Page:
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Malin v. Union Carbide Corp.

Decided: January 15, 1987.


On appeal from the Superior Court of New Jersey, Law Division, Camden County.

O'Brien, Skillman and Landau.

Per Curiam

Plaintiffs appeal from an order granting judgment in favor of defendants*fn1 notwithstanding the jury's verdict in favor of plaintiffs. Defendants cross appeal from the denial of their motions for a new trial. We affirm.

In this product liability, failure-to-warn case, plaintiff Elwood Malin alleges that he became afflicted with photocontact dermatitis from exposure to a chemical manufactured by defendants. This chemical was contained in an epoxy resin which was used by plaintiff's employer, DeVoe Marine Coating Company (DeVoe), in the preparation of a patching compound. The alleged offending chemical is known as diglycidyl ether of bisphenol A, or "083". The defendants stipulated to their manufacture and distribution of "083," each under their own registered names. The patching compound prepared by DeVoe has two components, MD 3487 which is white in color, and MD 3486 which is black in color. For simplicity at trial these components were

referred to as the "white material" and the "black material." It is only the "black material" which contains "083."

The proofs established that Malin, who worked as a filler, was filling one-quart containers with hot "white material" on September 30, 1980 and was exposed to fumes and steam from the hot product which came up into his face. At the same time, there was another mixing tank approximately six to ten feet away, which allegedly contained the "black material." Fumes were emanating from the top of this tank which looked like steam. On one occasion when Malin stood up to stretch his legs, he walked over and looked inside the mixing tank containing the "black material." It is alleged that this exposure to the "black material" containing "083" caused Malin's photocontact dermatitis.*fn2

Malin had been employed by DeVoe for approximately three and one-half years. He began as a maintenance man, but later became a filler. He had suffered from contact dermatitis for many years prior to the incident in question from exposure to various chemicals used by his employer. He had previously seen a number of doctors for treatment. He first came under the care of Dr. Herbert Allen for contact dermatitis on January 5, 1980, over eight months before he was exposed to defendant's products.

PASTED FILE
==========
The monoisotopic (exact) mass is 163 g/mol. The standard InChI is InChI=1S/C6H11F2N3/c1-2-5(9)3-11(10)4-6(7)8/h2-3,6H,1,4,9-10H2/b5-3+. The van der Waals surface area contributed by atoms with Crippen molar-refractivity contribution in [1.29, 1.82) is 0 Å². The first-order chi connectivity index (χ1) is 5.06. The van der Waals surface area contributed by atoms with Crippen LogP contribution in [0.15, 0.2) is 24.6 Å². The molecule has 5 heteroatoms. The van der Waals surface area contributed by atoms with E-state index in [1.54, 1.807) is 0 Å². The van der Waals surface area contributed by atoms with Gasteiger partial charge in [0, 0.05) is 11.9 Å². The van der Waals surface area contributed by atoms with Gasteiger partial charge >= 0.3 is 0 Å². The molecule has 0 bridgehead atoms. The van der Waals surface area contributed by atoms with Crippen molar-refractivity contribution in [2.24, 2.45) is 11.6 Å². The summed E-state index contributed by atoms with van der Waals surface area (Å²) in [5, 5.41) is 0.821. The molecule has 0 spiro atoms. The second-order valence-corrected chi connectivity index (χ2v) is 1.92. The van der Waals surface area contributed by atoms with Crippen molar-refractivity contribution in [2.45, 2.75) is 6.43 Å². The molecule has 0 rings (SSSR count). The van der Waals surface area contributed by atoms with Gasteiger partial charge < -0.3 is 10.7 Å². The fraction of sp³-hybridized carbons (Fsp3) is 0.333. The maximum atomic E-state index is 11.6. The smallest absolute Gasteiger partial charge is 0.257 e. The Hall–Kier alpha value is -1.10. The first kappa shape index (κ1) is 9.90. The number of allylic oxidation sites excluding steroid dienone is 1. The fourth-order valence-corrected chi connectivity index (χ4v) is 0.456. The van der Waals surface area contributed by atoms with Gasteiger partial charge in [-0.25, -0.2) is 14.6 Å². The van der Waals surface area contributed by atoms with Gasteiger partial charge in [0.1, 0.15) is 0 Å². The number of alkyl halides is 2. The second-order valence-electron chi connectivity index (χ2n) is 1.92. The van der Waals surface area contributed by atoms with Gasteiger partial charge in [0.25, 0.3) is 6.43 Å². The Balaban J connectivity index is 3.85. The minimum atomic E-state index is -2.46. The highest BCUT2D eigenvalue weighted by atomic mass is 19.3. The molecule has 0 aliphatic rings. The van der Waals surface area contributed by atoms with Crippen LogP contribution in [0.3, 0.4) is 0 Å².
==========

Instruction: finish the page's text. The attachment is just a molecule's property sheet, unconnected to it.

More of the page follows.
Plaintiff conceded that he only worked with the "white material" on one day, which his employer's records identified as September 30, 1980. He never worked with the "black material" containing "083." He was only exposed to the "black material" when he looked into the container mixing the "black material" on September 30, 1980.*fn3 Dr. Allen testified that

Malin contracted photocontact dermatitis and became a persistent light reactor from his exposure to heated epoxy resin containing "083." However, on cross-examination Dr. Allen conceded that he could not say that the limited exposure to the "black material" containing the "083," as described my Malin, was a competent producing cause of the condition. He did say, however, "It may be enough exposure to do it" and "I am not sure, but, I think, it is enough to say it may be possible." [Emphasis supplied.]

There was no dispute that "083" could cause contact dermatitis. One of the defendants' material safety data sheets, received into evidence, stated that "083" may be a skin sensitizer. The DeVoe label affixed to the "black material" specifically states: "May cause eye and skin irritation, sensitization or other allergic responses."

Malin contends that the "083" contained in the "black material" was defective because of a failure to provide an adequate warning that it could cause photocontact dermatitis. Malin acknowledged he had contracted contact dermatitis from exposure to some one or more of the many chemicals to which he was exposed in the DeVoe plant.*fn4 Thus the issues presented were extremely narrow, i.e., did plaintiff's short exposure on September 30, 1980 to the "black material" containing "083" cause his photocontact dermatitis, and did defendants have a duty to warn that their product could cause photocontact dermatitis. Defendants contend that "083" does not cause photocontact dermatitis. Furthermore, defendants contend they carried their burden of proving there was no information reasonably available or obtainable that their product could cause photocontact dermatitis. Thus they conclude they should not

be deemed to know of such alleged dangerous propensity, ...

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